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To: 3830@contesting.com, jhfitzpa@wisc.edu
Subject: [3830] WPX CW PJ2W(WI9WI) SOAB HP
From: webform@b4h.net
Reply-to: jhfitzpa@wisc.edu
Date: Wed, 16 Jun 2004 11:39:58 -0700
List-post: <mailto:3830@contesting.com>
                    CQWW WPX Contest, CW

Call: PJ2W
Operator(s): WI9WI
Station: PJ2W

Class: SOAB HP
QTH: Curacao
Operating Time (hrs): 34.5

 Band  QSOs
  160:    0
   80:    0
   40:  435
   20:  692
   15: 1500
   10:   97
Total: 2724  Prefixes = 806  Total Score = 7,531,264

Club: Society of Midwest Contesters


This was the second time I have done this contest from the Caribbean Contesting
Consortium station, PJ2T, on Curacao. Last year was the first, and I scored 2924
- 807 - 7871478 claimed. After score reduction I finished 10th in the SOHP AB
category, however I was beaten out by a couple of LP stations to finish out of
the top 10 overall. I made a few very basic mistakes last year, including a poor
start because of poor band choice, not spending enough time on the low bands for
6 point QSOs, and operating only about 32.5 hours. I felt these were correctable
and that I could do relatively better even though I was expecting poorer band
conditions due to the lower flux levels compared to last year. Last year I
started on 40 meters and had a very slow start due to very high noise levels.
This year we arrived on Wednesday afternoon. I spent a few hours operating the
next 2 days trying to get a feel for band conditions. As expected the higher
bands had weaker signals and shorter openings than last year, and 30 and 40 were
very noisy. We spent the rest of the time before the contest at the beach,
downtown, and my wife (KA9DOC) and older daughter went diving. K9NW called me
just before the start of the test to wish me luck. He had been working on
Bonaire that week and was staying at a hotel downtown before his flight back to
Ohio  early Saturday AM. After a long flight home he gave me a couple of QSOs in
the test. Thanks Mike. I elected to start on 15 meters which I felt should
support strong signals to the US for at least a couple of hours. This was a good
choice with 150 QSOs in a little over an hour. As things slowed down I went to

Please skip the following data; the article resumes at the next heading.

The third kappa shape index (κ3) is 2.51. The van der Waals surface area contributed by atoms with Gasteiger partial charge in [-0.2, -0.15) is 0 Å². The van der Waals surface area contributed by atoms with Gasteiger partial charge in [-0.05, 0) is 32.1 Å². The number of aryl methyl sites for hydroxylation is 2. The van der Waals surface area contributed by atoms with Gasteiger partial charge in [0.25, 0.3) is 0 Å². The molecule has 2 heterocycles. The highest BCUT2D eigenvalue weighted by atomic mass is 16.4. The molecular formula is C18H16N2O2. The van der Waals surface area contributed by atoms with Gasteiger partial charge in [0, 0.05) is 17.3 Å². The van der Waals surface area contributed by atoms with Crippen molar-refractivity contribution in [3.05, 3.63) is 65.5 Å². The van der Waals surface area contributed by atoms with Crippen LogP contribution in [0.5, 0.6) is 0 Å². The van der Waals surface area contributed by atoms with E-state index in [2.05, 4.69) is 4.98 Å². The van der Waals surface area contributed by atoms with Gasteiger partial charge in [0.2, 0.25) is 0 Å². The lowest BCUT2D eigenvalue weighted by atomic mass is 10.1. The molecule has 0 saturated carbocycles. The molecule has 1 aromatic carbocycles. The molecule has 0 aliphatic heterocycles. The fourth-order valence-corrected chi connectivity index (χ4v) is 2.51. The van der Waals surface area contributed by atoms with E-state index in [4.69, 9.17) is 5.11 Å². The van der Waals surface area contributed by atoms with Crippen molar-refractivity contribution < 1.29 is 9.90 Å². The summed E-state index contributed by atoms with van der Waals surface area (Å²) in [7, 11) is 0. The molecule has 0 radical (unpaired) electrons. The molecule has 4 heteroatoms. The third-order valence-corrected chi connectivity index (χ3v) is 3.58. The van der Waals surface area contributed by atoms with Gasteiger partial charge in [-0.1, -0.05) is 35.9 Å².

20 where I had my first surprise. Noise levels were very high, over S 9. Last
year 20 was quite quiet. There were constant thunderstorms about 15-25 miles off
the south coast between Curacao and Venezuela the whole time we were there,
leading to very high noise levels on 20, 40 and 80. The only time they moved
near the station was early Sunday AM when I was sleeping for a few hours. After
3 hours on 20 I moved to 40 which had some strong signals in spite of the high
noise. The rate on 20 was about 100/hr, and dropped to about 75 on 40. I know I
was something of an alligator on those bands, and apologize to those whom I
could not pull out of the noise. A quick listen on 80 showed very strong noise
levels and few signals. I never even tried to make any QSOs there, figuring it
would be  a waste of time. I made my first mistake after 6 hours, when in spite
of reasonable rates on 40 I elected to sleep for about 5 hours hoping for a good
European opening on 20 or 15 after sunrise. I took a quick shower and went to
bed with about 602 QSOs in the log. When I got up in the AM, the rate wasn't
there and my QSO totals lagged the rest of the contest. Twenty had high noise
levels in the AM, and 15 didn't open until about 4 hours after sunrise. I had
good rates on 15 most of the rest of the day and also the next day, but not as
high as I hoped. Fifteen was the money band in this contest with over half of
the QSOs. It was essentially the only usable band during daylight with high
noise and weak signals on 20. Last year I made 247 QSOs on 10 meters in about 2
hours, almost all US. This year on Saturday afternoon I made 4 trips to 10,
netting 19 QSOs. It seemed to open mainly to W5 only briefly, and few stations
were there. Sunday afternoon I made a couple of trips to 10. It was open to most
of the US, and I made 78 more QSOs in about an hour on the band, but I quickly
ran out of stations to work and the rate plumetted. Saturday night was a reprise
of Friday, with reasonable rates on 40. The noise levels seemed a bit less and
signal strengths were better than Friday. Again I made the mistake of quitting
too early, and again the high bands opened late on Sunday AM. QSO rates were
about 50 to 60 per cent of Saturday's. I managed to stay in the chair for about
35 hours this time, an improvement, but still not all the time I was allotted.
Conditions were obviously worse than last year's, and I again made a number of
tactical blunders, hurting my score. All in all I enjoyed the contest, it is one
of my favorites, with lots of activity and lots of multipliers. A few
statistics: NA 61 % of QSOs, EU 33 %, Asia 2 %. Most worked countries: US 1546
QSOs, DL 135, VE 107, OK 94, UA1 86. I worked only 16 JAs, 10 on 15 meters. None
were strong. We'd like to thank Geoff Howard, W0CG and PJ2DX, and his wife Cindy
for the use of their wonderful house. Also the CCC for the use of their fine
station. Special thanks to members of the CCC who gave me a number of QSOs
during the test including W0CG, K8ND, N8BJQ, W9VA, W8TK, and I'm sure several
others who's calls have leaked out of my memory  in the last 2 weeks. Thanks to
all who gave me a QSO.



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